Day 5: Jesus is the Bread of Life
Yesu Jeevadaayaka Rotti (Kannada)
Then Jesus declared, “I am the bread of life. Whoever comes to me will never go hungry, and whoever believes in me will never be thirsty. -John 6:35
The Christmases of my childhood were tedious. More correctly, the run-up to Christmas was. For weeks, my mother conscripted us children into the making of festival food. There were marble-sized bits to be pinched off a great big mountain of sweetened and spiced dough. The dough bits were then delicately flattened on the back of a fork and rolled off it into little curly cylinders. The kalkals, as they were called, were deep fried into golden-brown nuggets and finally frosted with sugar syrup.
These were only one item in a list of must-makes for Christmas. Backs went sore and fingers groaned with fatigue. You could smell our house halfway down the street–the warm smells of shredded coconut toasting, of molasses melting, of sugar caramelizing.
On the evening of Christmas Day, my mother loaded plates with assorted short eats and covered them with white lace napkins. My duty was to ferry a plate to each of the neighbours, most of whom were not Christian. What we were offering them was a plate of mouth-wateringly fragrant, edible Christmas.
That’s what food is about in India. Food is to give away. Food is an invitation to relatives and friends. Food is what you take to the home of someone sick. When someone dies, the tradition is that the kitchen stove should go unlit for a couple of days to let others lovingly bring the meals. When guests come by, whatever the time of day or night, we first invite them to eat. And so, when we built a house of our own, we had the front door opening directly into the dining room. This cultural priority on hospitality is why we have the Big Fat Indian Wedding. The guest list is rarely in the hundreds and nearly always in the thousands!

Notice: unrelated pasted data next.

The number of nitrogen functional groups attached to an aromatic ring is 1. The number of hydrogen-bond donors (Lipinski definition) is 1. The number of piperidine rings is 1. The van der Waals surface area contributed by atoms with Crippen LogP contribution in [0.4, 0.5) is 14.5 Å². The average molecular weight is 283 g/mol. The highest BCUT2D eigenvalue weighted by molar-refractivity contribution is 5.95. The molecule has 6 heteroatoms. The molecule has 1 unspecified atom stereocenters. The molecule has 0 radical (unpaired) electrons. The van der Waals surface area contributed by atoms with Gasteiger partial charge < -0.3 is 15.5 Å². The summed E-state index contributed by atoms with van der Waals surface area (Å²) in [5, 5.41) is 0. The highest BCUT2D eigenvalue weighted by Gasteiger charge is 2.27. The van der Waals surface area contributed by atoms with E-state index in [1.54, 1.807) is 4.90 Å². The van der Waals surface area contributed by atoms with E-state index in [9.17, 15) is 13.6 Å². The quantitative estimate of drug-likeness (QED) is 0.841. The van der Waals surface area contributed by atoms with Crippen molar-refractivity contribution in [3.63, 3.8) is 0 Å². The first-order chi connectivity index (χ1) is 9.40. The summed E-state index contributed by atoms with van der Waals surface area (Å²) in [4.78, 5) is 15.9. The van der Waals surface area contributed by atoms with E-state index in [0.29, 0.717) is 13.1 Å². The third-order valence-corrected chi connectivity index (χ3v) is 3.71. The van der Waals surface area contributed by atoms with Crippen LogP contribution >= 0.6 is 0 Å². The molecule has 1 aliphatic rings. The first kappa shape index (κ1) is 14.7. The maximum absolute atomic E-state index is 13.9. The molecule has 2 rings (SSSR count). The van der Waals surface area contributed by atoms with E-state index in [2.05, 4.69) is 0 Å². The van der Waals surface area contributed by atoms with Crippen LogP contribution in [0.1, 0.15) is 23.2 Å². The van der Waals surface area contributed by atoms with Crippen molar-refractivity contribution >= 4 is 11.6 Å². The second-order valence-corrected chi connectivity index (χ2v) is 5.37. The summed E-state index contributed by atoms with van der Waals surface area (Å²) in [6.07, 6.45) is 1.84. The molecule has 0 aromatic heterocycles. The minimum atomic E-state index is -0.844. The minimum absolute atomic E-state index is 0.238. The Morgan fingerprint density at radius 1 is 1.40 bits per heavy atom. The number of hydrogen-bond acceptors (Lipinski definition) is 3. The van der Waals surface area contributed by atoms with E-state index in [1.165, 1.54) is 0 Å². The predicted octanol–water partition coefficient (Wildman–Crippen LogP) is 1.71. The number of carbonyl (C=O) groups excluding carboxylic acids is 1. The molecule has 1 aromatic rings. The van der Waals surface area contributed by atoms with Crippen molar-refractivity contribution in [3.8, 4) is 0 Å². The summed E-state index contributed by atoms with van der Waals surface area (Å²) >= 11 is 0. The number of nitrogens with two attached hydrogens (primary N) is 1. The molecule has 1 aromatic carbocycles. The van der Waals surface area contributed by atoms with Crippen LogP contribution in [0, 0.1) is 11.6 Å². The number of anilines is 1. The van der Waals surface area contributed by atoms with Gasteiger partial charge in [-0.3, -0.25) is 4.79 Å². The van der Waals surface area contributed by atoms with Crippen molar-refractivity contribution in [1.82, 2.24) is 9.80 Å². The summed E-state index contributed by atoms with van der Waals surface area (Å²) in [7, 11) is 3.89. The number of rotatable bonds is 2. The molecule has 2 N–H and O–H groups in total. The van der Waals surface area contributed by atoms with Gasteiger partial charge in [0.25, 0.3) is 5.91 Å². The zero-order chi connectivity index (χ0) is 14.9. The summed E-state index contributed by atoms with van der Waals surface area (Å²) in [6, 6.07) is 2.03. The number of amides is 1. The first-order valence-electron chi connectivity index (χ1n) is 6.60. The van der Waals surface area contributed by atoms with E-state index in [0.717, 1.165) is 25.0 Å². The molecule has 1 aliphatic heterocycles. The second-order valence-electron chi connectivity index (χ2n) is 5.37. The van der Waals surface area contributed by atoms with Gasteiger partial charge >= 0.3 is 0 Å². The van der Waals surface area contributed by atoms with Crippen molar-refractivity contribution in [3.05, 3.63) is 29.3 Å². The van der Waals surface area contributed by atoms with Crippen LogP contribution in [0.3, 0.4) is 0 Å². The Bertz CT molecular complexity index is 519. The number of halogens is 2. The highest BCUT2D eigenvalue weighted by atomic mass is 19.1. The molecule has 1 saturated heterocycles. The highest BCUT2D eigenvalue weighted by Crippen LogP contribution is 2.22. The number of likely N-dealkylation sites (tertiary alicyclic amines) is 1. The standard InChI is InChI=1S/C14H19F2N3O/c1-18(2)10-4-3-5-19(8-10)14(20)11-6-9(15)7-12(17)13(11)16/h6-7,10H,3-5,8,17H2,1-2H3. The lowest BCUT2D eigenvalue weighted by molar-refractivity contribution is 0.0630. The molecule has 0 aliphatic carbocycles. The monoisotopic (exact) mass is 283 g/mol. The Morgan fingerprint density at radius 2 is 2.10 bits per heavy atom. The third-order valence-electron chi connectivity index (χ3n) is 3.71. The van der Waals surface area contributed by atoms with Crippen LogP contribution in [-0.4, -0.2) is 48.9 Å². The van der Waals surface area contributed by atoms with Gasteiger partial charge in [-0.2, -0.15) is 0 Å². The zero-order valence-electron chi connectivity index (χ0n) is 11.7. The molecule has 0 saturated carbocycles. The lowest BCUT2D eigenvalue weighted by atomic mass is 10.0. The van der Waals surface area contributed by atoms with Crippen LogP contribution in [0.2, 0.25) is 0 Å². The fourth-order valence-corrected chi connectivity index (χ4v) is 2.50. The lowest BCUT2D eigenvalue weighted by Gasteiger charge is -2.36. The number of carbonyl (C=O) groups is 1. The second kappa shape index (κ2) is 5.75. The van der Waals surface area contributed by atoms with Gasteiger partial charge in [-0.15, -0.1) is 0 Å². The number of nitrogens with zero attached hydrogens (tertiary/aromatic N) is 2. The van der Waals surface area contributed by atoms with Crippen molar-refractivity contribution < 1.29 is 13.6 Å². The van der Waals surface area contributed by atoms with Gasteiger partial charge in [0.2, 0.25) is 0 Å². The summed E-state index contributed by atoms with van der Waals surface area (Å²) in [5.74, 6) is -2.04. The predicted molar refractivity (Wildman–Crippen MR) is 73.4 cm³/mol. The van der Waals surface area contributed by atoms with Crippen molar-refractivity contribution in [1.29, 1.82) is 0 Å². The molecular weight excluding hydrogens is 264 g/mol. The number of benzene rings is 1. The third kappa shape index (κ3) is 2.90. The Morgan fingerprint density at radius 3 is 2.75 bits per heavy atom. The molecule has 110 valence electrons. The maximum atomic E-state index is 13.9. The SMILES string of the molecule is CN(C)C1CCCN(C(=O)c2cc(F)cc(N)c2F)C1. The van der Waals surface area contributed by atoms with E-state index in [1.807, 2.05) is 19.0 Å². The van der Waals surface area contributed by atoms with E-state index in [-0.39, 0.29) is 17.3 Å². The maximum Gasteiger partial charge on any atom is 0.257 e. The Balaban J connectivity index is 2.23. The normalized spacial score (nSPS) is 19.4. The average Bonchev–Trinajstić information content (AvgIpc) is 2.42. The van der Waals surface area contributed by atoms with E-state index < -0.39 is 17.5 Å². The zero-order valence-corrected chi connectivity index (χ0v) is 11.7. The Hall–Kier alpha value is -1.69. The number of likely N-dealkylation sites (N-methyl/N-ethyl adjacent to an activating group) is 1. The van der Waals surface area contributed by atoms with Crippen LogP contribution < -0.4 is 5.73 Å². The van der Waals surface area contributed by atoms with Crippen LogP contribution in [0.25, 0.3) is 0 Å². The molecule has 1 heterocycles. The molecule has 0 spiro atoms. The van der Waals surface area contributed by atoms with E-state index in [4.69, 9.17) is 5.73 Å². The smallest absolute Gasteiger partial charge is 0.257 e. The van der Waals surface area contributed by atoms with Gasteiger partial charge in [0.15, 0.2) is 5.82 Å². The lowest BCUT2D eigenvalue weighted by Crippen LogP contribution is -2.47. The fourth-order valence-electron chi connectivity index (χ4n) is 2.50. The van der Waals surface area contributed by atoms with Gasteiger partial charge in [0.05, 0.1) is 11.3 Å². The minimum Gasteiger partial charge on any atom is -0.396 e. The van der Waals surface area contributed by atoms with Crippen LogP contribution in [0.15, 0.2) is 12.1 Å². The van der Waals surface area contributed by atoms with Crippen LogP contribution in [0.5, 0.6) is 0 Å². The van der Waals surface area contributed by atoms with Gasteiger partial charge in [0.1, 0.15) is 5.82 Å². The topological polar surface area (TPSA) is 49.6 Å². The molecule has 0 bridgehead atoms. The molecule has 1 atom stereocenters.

Curiously, the Age to Come that the prophet Isaiah describes sounds suspiciously like a Big Fat Indian Wedding: “On this mountain the LORD Almighty will prepare a feast of rich food for all peoples, a banquet of aged wine—the best of meats and the finest of wines” (Isaiah 25:6). Like any Indian feast, it is the most extravagant spread the host can afford. But, unlike any other feast, the feast is the Host himself: Jesus.
Jesus said: “I am the Bread of Life.” Our Christian response to that can be generously “Indian.” Having “tasted” him, we feed on him every day. We snack on him all by ourselves. We relish him in the company of fellow-Christians. Beyond that, we find joy in offering him to others—to the Muslim neighbour, whose sleepless nights are riddled with anxiety; to the atheist cousin who drops by to say she’s been laid off work; to the nominally Christian friend just diagnosed with a terminal illness; to the seeker in our church Bible Study group who has just lost his teenage son; to all who need to be sustained through this broken and shuddering thing called life. We assure them that a great, joyous feast awaits at world’s end. But meanwhile, along with the plate piled high with Christmas eats, we offer them Jesus. We offer them food for life—even abundant life—in the here and now.
Havilah Dharamraj is the Head of the Department of Biblical Studies at the South Asia Institute of Advanced Christian Studies, Bangalore, India. She wrote and edited for the ground-breaking South Asia Bible Commentary, and as a Langham Scholar, she received her PhD with support from Langham.